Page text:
Wednesday, February 11, 2009

Kindle 2.0. Two steps forward, one step back?

Kindle 2.0. Two steps forward, one step back?

As Tyler recently posted, Amazon has spilled the beans on the next version of Kindle. Now that we have all the specs, all that’s left to do is debate their merits relative to Kindle 1.0. In other words, is Kindle 2.0 really an upgrade?

A quick perusal of the official Kindle discussion forum at Amazon reveals a mixed reaction at best.

There’s no doubt that Amazon scored big with an improved display, a redesigned button layout, and longer battery life. The new Kindle’s “Read to me” feature is creating somewhat of a buzz too. But some of the improvements come at a cost that many current Kindle owners aren’t ready to pay – specifically the lack of an SD card slot and a user-replaceable battery.

It’s sure nice to be able to load some music onto an SD card and not worry about taking up valuable book space in the Kindle’s memory. And it’s comforting to know that when my battery finally loses capacity I can order a new one and swap it right out instead of shipping it back to Amazon or doing a warranty-voiding replacement job myself with household tools.

It’s probably safe to guess that squeezing the Kindle guts into a package thinner than the iPhone is what led to the elimination of those features. After all, the Kindle’s svelte new form factor is the first thing that Jeff Bezos touted at Amazon’s press conference in NY, so shrinkage must have been one of his main goals for version 2.

But I have to ask: Was anyone complaining about the original Kindle’s size? Since the Kindle’s rise in popularity I’ve heard a lot of reasons why people weren’t ready to pay big bucks for an e-book reader, none of which had anything to do with size (The biggest complaint – aside from a general reluctance to abandon print -- seems to be price, which Amazon didn’t touch). Why drop two features that most people liked in favor of one feature that no one is asking for?

There have also been complaints and numerous suggestions from Kindle owners regarding possible improvements and new features, but it seems few were addressed. Where are the folders? Where is the sharing? Where are the social features? Where is the wi-fi?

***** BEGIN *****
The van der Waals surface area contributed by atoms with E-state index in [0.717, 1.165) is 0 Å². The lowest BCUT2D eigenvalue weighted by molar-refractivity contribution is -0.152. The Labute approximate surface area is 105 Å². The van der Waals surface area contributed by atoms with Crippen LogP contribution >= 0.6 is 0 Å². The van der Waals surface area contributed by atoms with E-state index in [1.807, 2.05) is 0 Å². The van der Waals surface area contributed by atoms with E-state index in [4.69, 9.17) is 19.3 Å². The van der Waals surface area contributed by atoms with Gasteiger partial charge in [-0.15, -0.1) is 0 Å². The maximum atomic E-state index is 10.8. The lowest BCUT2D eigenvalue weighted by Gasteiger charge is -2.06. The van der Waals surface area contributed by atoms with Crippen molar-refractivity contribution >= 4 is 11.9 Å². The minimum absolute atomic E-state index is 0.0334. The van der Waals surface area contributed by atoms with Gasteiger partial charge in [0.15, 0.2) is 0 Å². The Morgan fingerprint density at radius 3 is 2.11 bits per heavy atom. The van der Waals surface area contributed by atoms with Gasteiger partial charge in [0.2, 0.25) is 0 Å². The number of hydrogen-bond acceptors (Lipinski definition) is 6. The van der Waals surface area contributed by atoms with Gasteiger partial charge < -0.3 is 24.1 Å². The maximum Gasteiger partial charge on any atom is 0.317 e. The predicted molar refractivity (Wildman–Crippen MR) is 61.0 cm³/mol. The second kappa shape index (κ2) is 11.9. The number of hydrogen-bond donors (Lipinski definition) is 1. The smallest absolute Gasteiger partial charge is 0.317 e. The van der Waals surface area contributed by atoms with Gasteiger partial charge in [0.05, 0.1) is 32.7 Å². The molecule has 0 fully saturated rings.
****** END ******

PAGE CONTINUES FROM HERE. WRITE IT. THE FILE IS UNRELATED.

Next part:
It’s as if Kindle 2 was designed in a vacuum.

Is Kindle 2 overall a better product than 1? The verdict among current Kindle owners is mixed, with this writer falling on the side of “No.” But it’s a tentative “No,” and only so much as to say I wouldn’t trade my original Kindle for one. Kindle 2 still looks like a great product, and when my original Kindle dies I’ll have no qualms about replacing it with version 2 (or whatever version happens to be out at the time). After all, at its heart it’s still a fantastic e-book reader wirelessly tied to the world’s biggest e-book seller.

But if I were still on the fence about buying a Kindle I’m not sure any of the new features would convince me to take the leap. If anything the new features versus the loss of current features is a wash.

Kindle owners, prospective buyers, fence-sitters -- tell us what YOU think. Which features do you like? Will you miss anything about version 1? Is 2.0 changing your mind about the Kindle and/or its future?

Paul Higginbotham

[Paul is the IT Director for an independent insurance agency in West Virginia. He has a master's degree in English literature and is an avid reader, Kindle lover, and aspiring writer. In what he calls his past life, Paul worked for 12+ years in radio broadcasting as a talk show host. Paul loves old time rock and roll but despises the song "Old Time Rock And Roll." Paul is author of the blog Destination Unknown.]

7 comments:

Yondalla said...

Okay...I'll bite. I waited for the Kindle 2 and I am happy I did.